Some of the citizens have memories of a recital given by the lottery official, a ritual salute, and a chant. The slips of paper with names on them had once been wooden chips. The one thing that has not changed about the lottery is the end result. Somebody has to die.
What aspects of the lottery have remained true to tradition or changed over time?
The lottery has also changed over the years with the introduction of paper slips instead of wood chips inside the black box. Originally, the wood chips were placed in the box when the community was significantly… (The entire section contains 2 answers and 917 words.)
What are the rituals of the lottery?
“The Lottery,” a short story written by Shirley Jackson in 1949, had it’s own long-standing ritual: a lottery. But rather than winning money, the people of the town executed the unfortunate peer by stoning them to death.
What does the lottery say about change?
The lottery has changed very little since it started. Tradition is important in the village where the story takes place. In fact, it is so important that no one ever wants to make any changes of any kind. They do not even want to change the box or the stool that are used for the lottery.
What is the significance of the ritual of the lottery?
The elaborate ritual of the lottery is designed so that all villagers have the same chance of becoming the victim—even children are at risk. Each year, someone new is chosen and killed, and no family is safe.
Which quote from the lottery best illustrates?
The correct answer and the quote that best illustrates the story’s that following tradition blindly can be hazarous is C. “Althought the villagers had forgotten the ritual and lost the original black box, they still remember to use stones.”
Who is considered the head of the family in the lottery?
Each family name is chosen in alphabetical order; men choose the slip first since they are the head of the family. Then they narrow if down to the members in that family.
What does the black box symbolize in the lottery?
The Black Box
The shabby black box represents both the tradition of the lottery and the illogic of the villagers’ loyalty to it. The black box is nearly falling apart, hardly even black anymore after years of use and storage, but the villagers are unwilling to replace it.
Why is Tessie stoned to death in the lottery?
Tessie is stoned to death because she’s the “winner” of the lottery. The townspeople seem to believe that unless they sacrifice one of their own, crops will fail. It’s an old tradition, and very few think to question it at all.
What is the main theme of the lottery?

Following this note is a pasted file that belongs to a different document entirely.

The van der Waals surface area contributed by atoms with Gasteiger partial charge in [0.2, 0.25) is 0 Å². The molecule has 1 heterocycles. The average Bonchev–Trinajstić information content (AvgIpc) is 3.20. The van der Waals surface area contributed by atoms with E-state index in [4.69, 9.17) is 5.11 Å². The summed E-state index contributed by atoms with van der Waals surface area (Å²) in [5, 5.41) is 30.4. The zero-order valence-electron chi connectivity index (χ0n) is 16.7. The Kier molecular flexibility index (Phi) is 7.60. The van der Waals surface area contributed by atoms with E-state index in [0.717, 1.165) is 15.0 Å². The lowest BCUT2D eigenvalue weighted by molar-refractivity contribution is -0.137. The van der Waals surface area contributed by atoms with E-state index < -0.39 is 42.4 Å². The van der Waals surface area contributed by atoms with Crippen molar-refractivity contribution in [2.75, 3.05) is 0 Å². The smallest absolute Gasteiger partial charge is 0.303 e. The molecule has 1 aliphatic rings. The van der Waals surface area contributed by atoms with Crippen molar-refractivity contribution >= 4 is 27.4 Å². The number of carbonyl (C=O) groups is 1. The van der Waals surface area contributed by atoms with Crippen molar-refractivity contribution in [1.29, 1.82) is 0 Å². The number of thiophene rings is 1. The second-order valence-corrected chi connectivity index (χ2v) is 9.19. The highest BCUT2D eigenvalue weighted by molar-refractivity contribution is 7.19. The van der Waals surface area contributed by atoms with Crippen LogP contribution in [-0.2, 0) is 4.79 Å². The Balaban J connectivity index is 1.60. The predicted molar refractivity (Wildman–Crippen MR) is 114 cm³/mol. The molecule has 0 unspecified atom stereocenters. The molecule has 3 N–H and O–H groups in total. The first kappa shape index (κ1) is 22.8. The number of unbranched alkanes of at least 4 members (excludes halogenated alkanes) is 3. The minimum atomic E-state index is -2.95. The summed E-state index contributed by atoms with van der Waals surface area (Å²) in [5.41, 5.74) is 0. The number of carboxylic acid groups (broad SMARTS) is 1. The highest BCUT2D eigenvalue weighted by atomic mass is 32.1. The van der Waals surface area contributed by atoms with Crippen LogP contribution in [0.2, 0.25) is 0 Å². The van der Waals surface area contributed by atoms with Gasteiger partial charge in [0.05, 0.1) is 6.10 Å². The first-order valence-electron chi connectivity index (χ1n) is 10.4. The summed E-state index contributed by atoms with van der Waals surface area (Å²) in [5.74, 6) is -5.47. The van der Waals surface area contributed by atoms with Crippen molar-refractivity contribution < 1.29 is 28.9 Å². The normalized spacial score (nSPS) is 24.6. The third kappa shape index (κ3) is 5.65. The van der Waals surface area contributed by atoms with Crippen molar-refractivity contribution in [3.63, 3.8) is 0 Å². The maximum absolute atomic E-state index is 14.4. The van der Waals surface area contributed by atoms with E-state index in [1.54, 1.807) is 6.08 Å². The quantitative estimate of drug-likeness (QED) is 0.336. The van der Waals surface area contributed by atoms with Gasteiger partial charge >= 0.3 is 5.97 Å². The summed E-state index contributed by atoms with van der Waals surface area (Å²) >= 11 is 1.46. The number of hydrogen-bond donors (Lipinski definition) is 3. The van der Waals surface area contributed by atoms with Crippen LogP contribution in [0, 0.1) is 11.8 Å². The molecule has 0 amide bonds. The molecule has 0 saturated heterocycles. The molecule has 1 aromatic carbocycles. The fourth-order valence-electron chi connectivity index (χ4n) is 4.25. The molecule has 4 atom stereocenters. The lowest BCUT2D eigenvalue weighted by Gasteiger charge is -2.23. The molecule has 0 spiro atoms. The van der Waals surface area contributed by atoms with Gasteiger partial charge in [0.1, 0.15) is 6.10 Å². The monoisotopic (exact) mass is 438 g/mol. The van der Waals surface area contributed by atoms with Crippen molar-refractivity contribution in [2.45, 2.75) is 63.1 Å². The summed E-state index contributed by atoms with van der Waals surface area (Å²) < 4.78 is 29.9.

The main themes in “The Lottery” are the vulnerability of the individual, the importance of questioning tradition, and the relationship between civilization and violence. The vulnerability of the individual: Given the structure of the annual lottery, each individual townsperson is defenseless against the larger group.
Why is Mrs Hutchinson upset?
Hutchinson upset? Mrs. Hutchinson is upset when she draws the slip of paper with the black spot because this indicates that she has “won” the lottery, meaning she will become the town’s annual sacrifice.
How does the lottery affect Tessie Hutchinson and her family at the end of the story?
Answer: Near the end of “The Lottery,” Bill draws the slip with the black spot in the first round, which means that someone in his family will be stoned to death. This immediately begins to cause tension within the family and between Bill’s wife Tessie and some of people in the assembled crowd.
Why is it significant that the villagers have forgotten the ritual but remember to use stones?
They focus on its gruesome rather than its symbolic nature, for they “still remembered to use stones” even after they have “forgotten the ritual and lost the original black box”. … Stones are a universal symbol for punishment, burial, and martyrdom: they indicate a morbid ceremony.
What do you think would have happened if someone in the town in the lottery decided to speak up before the ritual began?
Answer: The person becomes the scapegoat and will be stoned to death. Explanation: … It was a tradition they followed blindly and nobody ever questions the rational or the person becomes “The Lottery”.
What is the climax of the story the lottery?
In “The Lottery” by Shirley Jackson, the climax is when Tessie is declared the “winner,” the falling action includes the townspeople gathering around her and stoning her, and the resolution is when the town’s life returns to normal.